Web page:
Eight questions for Matt Jennings

Matt Jennings, editor at Middlebury Magazine, is a fixture of the CASE Editors Forum. Usually at the hotel bar. In some city a couple of years ago—Boston? Nashville? Boston, I think—he stole my dessert fork. As payback he had to submit to the UMagazinology ques-tionnaire.

How long have you been in your job?

I’ve been editing Middlebury Magazine for 10 years.

What has proven to be the most significant thing you had to learn to do that job?

You know, there have been so many things I’ve had to learn and am still learning that it’s hard to pinpoint the most significant. I think that might be my answer, learning that the job of an editor is one of constant learning. Not just learning about fascinating subjects and people and issues, that’s obvious, but learning that there is no one best way to do something, to do anything. We should always, always be thinking about fresh approaches to everything we do. The minute we become complacent, the minute we think, “oh, I know how to do that” or “this is how we do this,” then our magazines are in danger of becoming static. Boring. Easy to ignore.

What has been your best experience at the magazine?

Working with young, extremely talented writers who also have a hunger to learn and be edited. I have a reliable stable of freelance writers, I have on occasion enlisted “big-name” writers to contribute to the magazine, and we have a talented editorial staff, and it’s a pleasure to edit all of them—but the biggest thrill has been working with these rising stars, this cohort of narrative journalists just a few years out of college. I almost think of them as a pack. They all graduated within a year or two of each other, all within the past five years; most, if not all, apprenticed here under Bill McKibben, and Chris Shaw and Sue Halpern; they come to me with these great ideas and the youthful freedom and energy to go anywhere and report for as long as it takes; and they can really write, but not just that, revise, take direction, fight and argue and do whatever it takes to really nail a story. Just this year, three of them won CASE Circle of Excellence medals for writing. Zaheena Rasheed won a silver, and Kevin Redmon and Sierra Crane Murdoch won golds. And that was Sierra’s second Circle of Excellence medal in as many years.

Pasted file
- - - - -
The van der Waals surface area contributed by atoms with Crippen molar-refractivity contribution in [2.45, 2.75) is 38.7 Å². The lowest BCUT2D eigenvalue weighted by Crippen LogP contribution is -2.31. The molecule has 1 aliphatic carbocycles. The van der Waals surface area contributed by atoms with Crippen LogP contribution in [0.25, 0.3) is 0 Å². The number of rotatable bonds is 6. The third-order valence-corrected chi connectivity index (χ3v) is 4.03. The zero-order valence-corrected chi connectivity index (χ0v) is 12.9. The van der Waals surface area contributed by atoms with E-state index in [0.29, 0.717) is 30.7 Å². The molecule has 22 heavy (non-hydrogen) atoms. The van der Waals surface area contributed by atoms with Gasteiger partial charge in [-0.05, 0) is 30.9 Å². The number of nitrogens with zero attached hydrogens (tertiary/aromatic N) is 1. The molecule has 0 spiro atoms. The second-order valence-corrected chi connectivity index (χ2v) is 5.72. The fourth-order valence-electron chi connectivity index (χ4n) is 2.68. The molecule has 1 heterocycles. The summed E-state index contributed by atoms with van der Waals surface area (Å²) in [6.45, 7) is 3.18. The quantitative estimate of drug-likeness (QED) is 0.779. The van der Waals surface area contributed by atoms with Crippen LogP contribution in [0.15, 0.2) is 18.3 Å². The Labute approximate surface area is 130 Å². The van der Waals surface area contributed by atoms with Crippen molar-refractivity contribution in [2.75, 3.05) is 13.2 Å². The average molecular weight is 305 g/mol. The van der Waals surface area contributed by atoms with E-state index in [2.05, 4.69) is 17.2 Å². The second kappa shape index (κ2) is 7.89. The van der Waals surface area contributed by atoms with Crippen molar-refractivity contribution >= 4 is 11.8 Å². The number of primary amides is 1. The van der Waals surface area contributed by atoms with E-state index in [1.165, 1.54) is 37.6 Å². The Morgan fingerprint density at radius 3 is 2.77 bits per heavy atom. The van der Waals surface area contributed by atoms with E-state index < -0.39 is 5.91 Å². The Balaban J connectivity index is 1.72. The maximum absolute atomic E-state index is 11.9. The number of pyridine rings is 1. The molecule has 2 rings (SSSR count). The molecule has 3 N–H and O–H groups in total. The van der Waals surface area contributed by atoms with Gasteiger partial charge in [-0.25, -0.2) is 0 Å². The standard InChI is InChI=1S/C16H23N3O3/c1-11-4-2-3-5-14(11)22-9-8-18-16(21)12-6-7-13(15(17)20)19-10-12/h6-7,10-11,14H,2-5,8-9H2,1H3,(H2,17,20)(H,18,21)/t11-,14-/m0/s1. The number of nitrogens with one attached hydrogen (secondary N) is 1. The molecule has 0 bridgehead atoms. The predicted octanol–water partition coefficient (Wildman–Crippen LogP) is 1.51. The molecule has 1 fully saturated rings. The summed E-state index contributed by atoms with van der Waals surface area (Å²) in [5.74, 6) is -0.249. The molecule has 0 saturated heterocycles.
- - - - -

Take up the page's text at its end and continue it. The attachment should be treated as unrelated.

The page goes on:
What has proven to be your biggest frustration?

Oh, I don’t know. There might be some universal frustrations that are best shared over a cocktail at Fandangles than on a public blog. One evolving frustration has been creating a digital complement to our printed periodical. We’ve made strides in this area—I think we are producing dynamic, rich content for our digital magazine independent of or complementary to what is in our quarterly periodical, but we need a better platform to deliver this work. We made a giant leap a few years ago into a WordPress platform and that was such an improvement, but already it’s outdated. The digital realm moves so fast. I want us to be as innovative online and in tablet form as we are in print, like the collegiate version of what The Atlantic has been able to master with the print magazine, theatlantic.com, and The Atlantic Wire. Obviously, what we should be doing is on a much different scale, but the media philosophy should be the same.

What part of your magazine never quite satisfies you, despite everybody’s best effort?

My obsessive-compulsive tendencies leave me incapable of being truly satisfied with anything. I am forever second-guessing decisions, redoing in my mind stories or story choices or cover directions. I loved Jeff Hagan’s description of not feeling relief when a magazine is on the way to the post office, but rather a feeling of “now comes hell.” I don’t think I have it that bad, though I recognize what he’s saying. Often I am pleased with what we have done, but being satisfied is different. Even if I am looking at a feature, say, that I really like, I’m still thinking, “but what if we had asked this question . . .”

What story are you proudest to have published?

My favorite story was a searing, heart-wrenching piece written by a Middlebury alumna, whose 2-year-old son was undergoing treatment for an extremely rare type of leukemia. We learned of the story through a class note, and Anne proved to be a really good writer and told a story that only she could. What I liked about it institutionally was that it showed that we care just as much about our alumni who are really struggling with a life-altering event as we do those who have achieved a large measure of success. We want to share their story just as much as we want to share the story of a geologist who helped discover the largest sub glacial lake on the planet (which is also very cool and in our next issue).

If you could commission a story from any writer in the world, who would it be?

It’d have to be John McPhee. I would love to give him the keys to Middlebury, so to speak, and turn him loose.

If you weren’t an editor, what would your dream job be?

I so enjoy doing what I do, but if I had to do something different . . . I’d love to own an independent bookstore in a vibrant literary town.

One comment

  1. Zoe Hoyle

    Wonderful, thoughtful questions and answers that evoke the realm I would like to work in. Before I saw the answer to the next to last question, I too thought “John McPhee.”

    Thanks for doing this feature!

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